Points, miles and cash go further

Hyatt Regency Kuantan in Malaysia. KATIE GENTER/THE POINT GUY

Many travelers are tied to specific destinations or dates when redeeming points and miles. This lack of flexibility in dates and destinations can make it difficult to get outsized value from your points and miles – especially if you need to travel during school holidays.

But as digital nomads, we can choose when to redeem points and miles and when to book a paid flight or stay. After all, we don’t have enough points and miles to cover all our nights and flights, so we have to decide when to pay cash and when to redeem. We tend to get redemption rates significantly higher than TPG’s valuations since we order paid rates when we get low or moderate redemption rates. In addition, we can earn well on paid flights and stays with our elite statuses and travel reward cards.

In addition, we have relatively few places we have to be on specific dates. Sure, we usually spend Thanksgiving and the winter holidays with family in the southeastern United States. And we have several gatherings, conferences or weddings we want to attend most years. But we can arrange all this in good time, so that we can often get affordable flights and hotels.

Otherwise, we usually let flight deals and allocation of availability to places we want to visit (or on products we want to try) dictate our schedule. And we usually spend more time in places where we can stay and live cheaply, such as many destinations in Eastern Europe and Southeast Asia. Stays at these destinations can allow us to accumulate elite nights relatively cheaply and stretch our points, miles and cash even further.

Related: 9 budget strategies to get the most out of your points and miles

More use of elite status benefits

Alila Fort Bishangarh in India. KATIE GENTER/THE POINT GUY

Since we mostly stay out of hotels and each fly more than 200,000 miles most years, we get a lot of value from our elite statuses because we use the benefits often.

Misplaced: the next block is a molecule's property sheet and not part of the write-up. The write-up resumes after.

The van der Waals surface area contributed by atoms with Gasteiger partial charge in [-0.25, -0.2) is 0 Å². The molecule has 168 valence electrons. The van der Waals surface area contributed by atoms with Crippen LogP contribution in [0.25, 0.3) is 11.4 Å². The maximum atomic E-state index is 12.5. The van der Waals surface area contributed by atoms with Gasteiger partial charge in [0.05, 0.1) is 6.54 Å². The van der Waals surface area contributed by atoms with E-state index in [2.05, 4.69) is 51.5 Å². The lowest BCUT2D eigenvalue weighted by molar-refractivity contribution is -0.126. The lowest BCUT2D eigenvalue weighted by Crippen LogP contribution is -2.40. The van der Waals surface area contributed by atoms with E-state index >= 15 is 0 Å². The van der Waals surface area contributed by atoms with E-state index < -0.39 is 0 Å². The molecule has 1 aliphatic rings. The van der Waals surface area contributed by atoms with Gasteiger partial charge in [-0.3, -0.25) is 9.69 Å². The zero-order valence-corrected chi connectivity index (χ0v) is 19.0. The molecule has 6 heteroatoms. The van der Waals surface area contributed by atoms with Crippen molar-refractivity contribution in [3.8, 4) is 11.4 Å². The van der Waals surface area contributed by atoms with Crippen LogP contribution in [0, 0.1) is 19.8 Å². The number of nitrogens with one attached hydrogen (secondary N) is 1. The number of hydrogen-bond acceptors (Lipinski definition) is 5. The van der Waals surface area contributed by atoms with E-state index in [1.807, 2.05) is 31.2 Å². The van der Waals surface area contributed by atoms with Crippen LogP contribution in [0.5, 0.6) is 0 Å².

On the hotel side, as remote workers, we appreciate elite benefits such as breakfast, lounge access, upgrades and late check-out. In particular, we often book with Marriott Bonvoy or World of Hyatt to stay at a property where we will be eligible for guaranteed late check-out at 16.00 due to our elite status.

And when we fly, we use the baggage benefits and lounge access we get as Star Alliance Gold and Oneworld Emerald members. We have found significant value in Oneworld’s premium lounges, including the Qantas International First Lounge in Los Angeles and the Malaysia Airlines Golden Lounge in Kuala Lumpur, Malaysia.

We generally find our hotel elite benefits to be well respected and useful, especially outside of the US. For example, while some executive lounges remain closed at U.S. properties, we have rarely encountered closures at properties outside the U.S. While room upgrades are inconsistent, hotels outside the U.S. tend to be more generous in proactively offering significant upgrades.

But we also often look for stays that allow us to try certain benefits. For example, we have already stayed at several InterContinental hotels this year with a Club Lounge to use my husband’s Annual Club Access membership that he chose in January as an IHG Milestone Reward. And in 2022, we stayed at The Ritz-Carlton, Bangalore, primarily because it’s one of the cheapest Ritz-Carlton hotels where you can use Club Level Upgrade Certificates.

Related: 8 tips and tricks for finding a good travel deal

Enjoys special experiences

The restaurant at Mopani Rest Camp in South Africa’s Kruger National Park. KATIE GENTER/THE POINT GUY

When we watched the sunset a few weeks back at the Westin Langkawi Resort & Spa in Malaysia, we shared how many amazing experiences we have while traveling as digital nomads. And while taking a break from a self-drive safari at a rest camp in South Africa’s Kruger National Park last year, we considered how many of our fellow travelers were likely on bucket-list trips.

We’re incredibly grateful that our digital nomad lifestyle—and in some cases, points and miles—has unlocked so many incredible experiences. Of course, part of the trade-off is that we have to focus our work in some amazing places.

Limiting our experiences to just a few “best” is impossible. But some fond memories certainly include the many Qatar Qsuite flights we booked with American Airlines miles, spending two incredible nights at Al Maha in the United Arab Emirates and our amazing stay at Six Senses Laamu in the Maldives, which was even better because to our InterContinental Ambassador membership and IHG elite status.

Related: Is hotel elite status worth it anymore?

The bottom line

It is certainly possible to live and work as a digital nomad without taking advantage of points, miles and elite status. But points and miles allow us to travel better for less cost. And elite status unlocks useful perks like upgrades and late check-out, as well as money-saving perks like lounge access and free breakfast.

Most of the ways that grant travel and elite status fit well with my digital nomad life can also apply to shorter trips. For example, if you spend less time on the road, you may need to choose one hotel elite status and focus more on non-flying methods when earning American Airlines loyalty points.